Jump to content
House Price Crash Forum
Sign in to follow this  
interestrateripoff

Debt Rising, A City Seeks Donations In Michigan

Recommended Posts

http://www.nytimes.com/2010/11/20/us/20michigan.html?_r=1&ref=business

DETROIT — A Michigan city is pleading with churches, schools and a hospital for donations to help cover its staggering budget deficit.

The mayor of Mount Clemens, Barb Dempsey, sent a letter this week to 35 tax-exempt organizations asking them to voluntarily contribute to the city’s general fund, which pays for services like fire protection, streetlights and roads. Ms. Dempsey said the city has already drastically cut its expenses, having disbanded the police department six years ago, but still faces a $960,000 deficit that is projected to reach $1.5 million next year.

“Those are all services that they utilize at no cost to them,” Ms. Dempsey said. “We figured it can’t hurt to send out letters. If you don’t ask, you never know.”

Mount Clemens, about 25 miles northeast of Detroit, collects no taxes from 42 percent of the property within its borders. The 4.2-square-mile city has about 17,000 residents and is home to 26 churches, a hospital, several schools and the headquarters of Macomb County, the third largest in Michigan. If not exempt, the properties would pay at least $1.2 million, enough to wipe out the deficit, Ms. Dempsey said.

Plunging property values across Michigan have greatly reduced the revenue collected by municipalities, and tax caps hinder governments’ abilities to demand more from businesses and residents. A proposal that would have allowed Mount Clemens to increase its tax rate was defeated this month by a little fewer than 500 votes.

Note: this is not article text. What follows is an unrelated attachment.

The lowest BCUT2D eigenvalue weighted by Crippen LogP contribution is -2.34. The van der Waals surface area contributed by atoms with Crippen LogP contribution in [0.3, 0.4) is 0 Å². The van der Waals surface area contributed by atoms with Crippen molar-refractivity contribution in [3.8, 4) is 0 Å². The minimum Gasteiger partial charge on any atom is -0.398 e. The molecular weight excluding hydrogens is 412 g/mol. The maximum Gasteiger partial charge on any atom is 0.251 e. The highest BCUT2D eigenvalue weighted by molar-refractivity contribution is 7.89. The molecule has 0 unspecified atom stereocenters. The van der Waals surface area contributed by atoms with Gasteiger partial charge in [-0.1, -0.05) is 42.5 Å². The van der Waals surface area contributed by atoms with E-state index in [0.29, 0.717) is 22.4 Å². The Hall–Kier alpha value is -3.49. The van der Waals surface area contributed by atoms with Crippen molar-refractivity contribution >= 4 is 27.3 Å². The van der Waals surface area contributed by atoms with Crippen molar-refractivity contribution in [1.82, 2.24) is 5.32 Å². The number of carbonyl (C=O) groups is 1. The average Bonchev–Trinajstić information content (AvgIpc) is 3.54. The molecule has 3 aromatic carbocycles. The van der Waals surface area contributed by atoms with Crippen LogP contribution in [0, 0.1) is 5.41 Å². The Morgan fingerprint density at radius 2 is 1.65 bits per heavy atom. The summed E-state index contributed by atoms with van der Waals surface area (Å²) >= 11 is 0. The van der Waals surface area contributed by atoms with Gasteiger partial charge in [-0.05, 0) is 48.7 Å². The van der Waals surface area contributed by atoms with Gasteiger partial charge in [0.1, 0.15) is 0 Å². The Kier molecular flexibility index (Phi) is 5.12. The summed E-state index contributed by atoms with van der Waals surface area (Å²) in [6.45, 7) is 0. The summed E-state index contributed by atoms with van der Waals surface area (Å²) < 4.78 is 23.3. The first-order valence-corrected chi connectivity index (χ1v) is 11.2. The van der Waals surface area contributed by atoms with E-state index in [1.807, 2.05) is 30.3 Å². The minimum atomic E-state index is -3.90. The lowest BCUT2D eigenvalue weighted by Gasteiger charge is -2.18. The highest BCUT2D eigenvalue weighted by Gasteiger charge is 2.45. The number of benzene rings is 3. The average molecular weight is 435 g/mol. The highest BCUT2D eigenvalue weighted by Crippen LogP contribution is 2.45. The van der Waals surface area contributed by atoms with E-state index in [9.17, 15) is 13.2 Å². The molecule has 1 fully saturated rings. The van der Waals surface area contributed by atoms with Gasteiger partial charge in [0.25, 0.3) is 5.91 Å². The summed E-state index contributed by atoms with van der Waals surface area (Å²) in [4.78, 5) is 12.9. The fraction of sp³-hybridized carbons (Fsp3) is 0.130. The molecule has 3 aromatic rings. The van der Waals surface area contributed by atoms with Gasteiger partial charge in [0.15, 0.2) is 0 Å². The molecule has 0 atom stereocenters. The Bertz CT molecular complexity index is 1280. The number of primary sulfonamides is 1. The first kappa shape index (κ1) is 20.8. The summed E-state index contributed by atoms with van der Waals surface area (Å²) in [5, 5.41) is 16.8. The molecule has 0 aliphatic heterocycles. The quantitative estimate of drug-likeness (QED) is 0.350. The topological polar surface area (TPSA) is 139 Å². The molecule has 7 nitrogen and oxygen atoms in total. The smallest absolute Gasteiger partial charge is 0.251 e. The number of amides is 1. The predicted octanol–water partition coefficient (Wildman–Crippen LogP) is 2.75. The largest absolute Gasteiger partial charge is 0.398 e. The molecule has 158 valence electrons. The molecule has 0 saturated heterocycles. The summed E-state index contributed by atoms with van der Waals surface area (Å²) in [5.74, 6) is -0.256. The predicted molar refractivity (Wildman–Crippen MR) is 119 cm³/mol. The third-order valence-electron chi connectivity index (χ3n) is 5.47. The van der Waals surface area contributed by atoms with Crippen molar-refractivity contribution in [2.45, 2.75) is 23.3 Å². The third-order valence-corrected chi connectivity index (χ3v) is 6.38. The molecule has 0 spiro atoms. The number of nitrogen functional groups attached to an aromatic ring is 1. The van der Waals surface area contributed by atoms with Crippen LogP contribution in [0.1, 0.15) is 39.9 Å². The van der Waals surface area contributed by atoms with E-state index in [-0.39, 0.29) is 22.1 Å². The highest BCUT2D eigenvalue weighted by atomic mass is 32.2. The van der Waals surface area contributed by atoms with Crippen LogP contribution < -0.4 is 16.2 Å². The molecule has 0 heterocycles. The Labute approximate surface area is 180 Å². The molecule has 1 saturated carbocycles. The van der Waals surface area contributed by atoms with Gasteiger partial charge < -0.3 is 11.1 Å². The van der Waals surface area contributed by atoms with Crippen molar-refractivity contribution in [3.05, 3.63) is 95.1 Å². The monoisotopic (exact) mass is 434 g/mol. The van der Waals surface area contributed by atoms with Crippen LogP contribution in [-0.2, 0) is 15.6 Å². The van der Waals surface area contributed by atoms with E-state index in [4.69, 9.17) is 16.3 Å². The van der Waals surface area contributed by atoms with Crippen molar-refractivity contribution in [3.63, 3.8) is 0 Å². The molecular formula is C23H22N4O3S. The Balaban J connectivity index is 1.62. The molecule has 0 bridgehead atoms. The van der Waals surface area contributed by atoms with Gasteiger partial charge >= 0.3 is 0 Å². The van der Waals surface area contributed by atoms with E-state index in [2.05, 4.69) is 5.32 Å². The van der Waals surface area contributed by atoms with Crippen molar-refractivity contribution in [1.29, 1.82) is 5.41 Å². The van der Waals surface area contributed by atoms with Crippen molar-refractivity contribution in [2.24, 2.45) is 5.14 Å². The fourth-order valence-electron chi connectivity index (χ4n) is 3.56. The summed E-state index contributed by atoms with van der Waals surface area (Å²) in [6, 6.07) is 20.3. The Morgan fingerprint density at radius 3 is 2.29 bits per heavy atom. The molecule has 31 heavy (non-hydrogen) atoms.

Ms. Dempsey’s unusual request came several days after Hamtramck, a city adjacent to Detroit, asked the state for permission to file for bankruptcy, something no Michigan government had ever done before. The departing governor, Jennifer M. Granholm, said she hoped to find an alternative for Hamtramck, but warned that many communities were nearing insolvency.

“You’ve got a perfect storm hitting many of these communities,” Ms. Granholm told Michigan Radio, “and this is an issue that’s going to be very difficult over the next few years as the property taxes continue to decline, and communities all across the state are going to need some additional support if they’re going to provide the services that citizens expect.”

Charles Ballard, a professor of economics at Michigan State University, said it could take 15 years or more for tax revenue to rebound to pre-recession levels, given the way that Michigan governments are now allowed to levy taxes, and simply begging for more money is unlikely to make up much of the gap.

“People usually don’t pay a whole lot of taxes unless they have to,” Dr. Ballard said. “But it shows you the level of desperation that is in many units of government of Michigan.”

Some of those receiving the requests in Mount Clemens are grappling with budget shortfalls of their own. The Mount Clemens Community School District has laid off some employees, and the county is more than $24 million in the red next year.